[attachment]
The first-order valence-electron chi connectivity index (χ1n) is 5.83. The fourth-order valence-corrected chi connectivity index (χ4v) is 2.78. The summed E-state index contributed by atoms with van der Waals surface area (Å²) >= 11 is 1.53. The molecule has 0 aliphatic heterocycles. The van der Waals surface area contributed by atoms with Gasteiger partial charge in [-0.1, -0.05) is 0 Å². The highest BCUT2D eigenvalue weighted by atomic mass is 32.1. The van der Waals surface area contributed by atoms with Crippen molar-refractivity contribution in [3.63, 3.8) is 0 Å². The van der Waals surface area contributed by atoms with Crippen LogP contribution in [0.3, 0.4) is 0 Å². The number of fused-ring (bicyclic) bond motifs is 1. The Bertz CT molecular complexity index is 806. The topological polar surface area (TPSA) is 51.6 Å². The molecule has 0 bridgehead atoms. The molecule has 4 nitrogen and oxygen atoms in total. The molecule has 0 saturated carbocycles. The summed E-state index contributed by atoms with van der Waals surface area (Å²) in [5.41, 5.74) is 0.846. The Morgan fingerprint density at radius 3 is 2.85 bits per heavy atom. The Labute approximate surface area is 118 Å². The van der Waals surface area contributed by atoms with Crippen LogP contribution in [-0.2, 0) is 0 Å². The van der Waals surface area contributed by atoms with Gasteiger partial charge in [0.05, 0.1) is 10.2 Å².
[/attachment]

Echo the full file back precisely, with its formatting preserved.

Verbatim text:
The first-order valence-electron chi connectivity index (χ1n) is 5.83. The fourth-order valence-corrected chi connectivity index (χ4v) is 2.78. The summed E-state index contributed by atoms with van der Waals surface area (Å²) >= 11 is 1.53. The molecule has 0 aliphatic heterocycles. The van der Waals surface area contributed by atoms with Gasteiger partial charge in [-0.1, -0.05) is 0 Å². The highest BCUT2D eigenvalue weighted by atomic mass is 32.1. The van der Waals surface area contributed by atoms with Crippen molar-refractivity contribution in [3.63, 3.8) is 0 Å². The van der Waals surface area contributed by atoms with Crippen LogP contribution in [0.3, 0.4) is 0 Å². The number of fused-ring (bicyclic) bond motifs is 1. The Bertz CT molecular complexity index is 806. The topological polar surface area (TPSA) is 51.6 Å². The molecule has 0 bridgehead atoms. The molecule has 4 nitrogen and oxygen atoms in total. The molecule has 0 saturated carbocycles. The summed E-state index contributed by atoms with van der Waals surface area (Å²) in [5.41, 5.74) is 0.846. The Morgan fingerprint density at radius 3 is 2.85 bits per heavy atom. The Labute approximate surface area is 118 Å². The van der Waals surface area contributed by atoms with Crippen LogP contribution in [-0.2, 0) is 0 Å². The van der Waals surface area contributed by atoms with Gasteiger partial charge in [0.05, 0.1) is 10.2 Å².